NBC News poll: Americans turn more anti-Russia under Trump

A majority of Americans, 68 percent, consider Russia either unfriendly or an enemy of the United States, according to a new NBC News/SurveyMonkey poll.

That's a 9 percent increase from one year ago when 59 percent of Americans said they considered Russia either unfriendly or an enemy, signaling that attitudes toward Russia have worsened amid President Donald Trump's administration and the federal probe into Moscow's interference in the 2016 election.

The poll was conducted just prior to Trump's Monday news conference with Russian President Vladimir Putin, after which the president came under widespread, bipartisan condemnation for not backing his intelligence community's conclusion that Russia interfered in the election. (Trump on Tuesday attempted to walk back his remarks.)

More Democrats than Republicans expressed anxieties about Russia.

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Russia's President Vladimir Putin (R) and U.S. President Donald Trump attend a meeting in Helsinki, Finland July 16, 2018. Sputnik/Alexei Nikolsky/Kremlin via REUTERS ATTENTION EDITORS - THIS IMAGE WAS PROVIDED BY A THIRD PARTY.
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US President Donald Trump (L) and Russian President Vladimir Putin arrive for a meeting in Helsinki, on July 16, 2018. (Photo by Brendan Smialowski / AFP) (Photo credit should read BRENDAN SMIALOWSKI/AFP/Getty Images)
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U.S. President Donald Trump and Russian President Vladimir Putin react at the end of the joint news conference after their meeting in Helsinki, Finland, July 16, 2018. REUTERS/Leonhard Foeger
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While a 47 percent plurality of Democrat sand Democratic-leaning respondents think Russia poses the greatest immediate threat to the United States, only 10 percent of Republicans and Republican-leaners said they think so. Some 81 percent of Democrats consider Russia unfriendly or an enemy, and 61 percent of Republicans and Republican-leaning respondents feel the same way.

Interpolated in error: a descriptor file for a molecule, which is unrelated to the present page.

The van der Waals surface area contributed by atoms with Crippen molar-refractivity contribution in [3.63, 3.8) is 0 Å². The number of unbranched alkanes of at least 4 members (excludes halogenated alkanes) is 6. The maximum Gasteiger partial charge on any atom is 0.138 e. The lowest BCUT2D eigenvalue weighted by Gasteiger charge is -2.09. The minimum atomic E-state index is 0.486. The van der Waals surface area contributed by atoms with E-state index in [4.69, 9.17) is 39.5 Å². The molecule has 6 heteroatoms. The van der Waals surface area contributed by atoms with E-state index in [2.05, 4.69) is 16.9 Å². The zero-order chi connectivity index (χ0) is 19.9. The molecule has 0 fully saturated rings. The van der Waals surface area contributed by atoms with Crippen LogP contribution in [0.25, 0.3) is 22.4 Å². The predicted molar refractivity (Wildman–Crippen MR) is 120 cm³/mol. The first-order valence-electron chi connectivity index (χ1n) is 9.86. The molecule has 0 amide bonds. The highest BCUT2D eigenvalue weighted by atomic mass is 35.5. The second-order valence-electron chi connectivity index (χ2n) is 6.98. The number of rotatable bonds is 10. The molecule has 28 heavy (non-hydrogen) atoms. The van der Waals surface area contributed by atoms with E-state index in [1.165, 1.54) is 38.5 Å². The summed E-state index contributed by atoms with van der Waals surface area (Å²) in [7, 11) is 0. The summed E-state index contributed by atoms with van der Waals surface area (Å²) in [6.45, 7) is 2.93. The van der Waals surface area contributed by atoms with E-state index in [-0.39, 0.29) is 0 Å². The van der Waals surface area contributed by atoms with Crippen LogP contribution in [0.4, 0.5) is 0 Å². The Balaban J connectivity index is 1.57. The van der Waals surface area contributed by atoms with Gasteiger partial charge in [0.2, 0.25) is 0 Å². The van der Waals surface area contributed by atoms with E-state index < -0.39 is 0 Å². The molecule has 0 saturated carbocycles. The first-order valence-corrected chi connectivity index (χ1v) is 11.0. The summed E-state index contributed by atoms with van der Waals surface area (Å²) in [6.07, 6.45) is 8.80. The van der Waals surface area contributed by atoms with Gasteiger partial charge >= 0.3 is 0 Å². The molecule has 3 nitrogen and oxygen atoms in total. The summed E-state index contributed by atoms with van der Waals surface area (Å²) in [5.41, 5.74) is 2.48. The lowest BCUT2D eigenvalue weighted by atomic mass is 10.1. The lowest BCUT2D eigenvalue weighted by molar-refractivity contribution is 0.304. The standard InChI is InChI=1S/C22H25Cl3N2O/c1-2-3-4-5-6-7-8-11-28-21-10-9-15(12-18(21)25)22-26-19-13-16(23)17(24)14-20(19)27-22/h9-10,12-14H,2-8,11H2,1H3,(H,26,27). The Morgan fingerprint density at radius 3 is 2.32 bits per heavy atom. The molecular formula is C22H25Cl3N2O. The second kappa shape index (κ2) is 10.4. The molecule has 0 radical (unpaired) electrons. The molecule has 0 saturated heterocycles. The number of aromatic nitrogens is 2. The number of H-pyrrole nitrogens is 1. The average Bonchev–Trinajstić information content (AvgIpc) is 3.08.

Independents were in the middle: 24 percent said Russia was the United States' greatest threat; 64 percent said they believed Russia was unfriendly or an enemy.

The poll also saw a growing fear of cyber attacks and a lessening fear of outright war: 45 percent of Americans think cyber attacks pose the greatest threat to America, up from 31 percent nine months ago. Meanwhile, 59 percent of Americans worry the U.S. will engage in a major war in the next four years, down from 72 percent nine months ago.

The poll, which was conducted while the president was in Europe visiting allies but before the summit with Putin on Monday, also found that Americans are unsure that the government is protecting future elections. The survey was commissioned to coincide with the Aspen Security Forum, a gathering of top government officials, security industry experts and journalists, of which NBC News and MSNBC is the media partner.

A majority of Americans, 59 percent, said they aren't confident the government is doing enough to stop foreign countries from influencing future elections, while 37 percent say the federal government is doing enough.

Trump said on Tuesday that the U.S. is doing everything it can to protect its elections from future Russian interference.

"We have a lot of power," Trump added.

The NBC News|SurveyMonkey poll was conducted July 9-15, 2018, among a national sample of 5,314 adults. Respondents for this nonprobability survey were selected from the nearly 3 million people who take surveys on the SurveyMonkey platform each day. Results have an error estimate of plus or minus 1.8 percentage points. For full results and methodology, click here.

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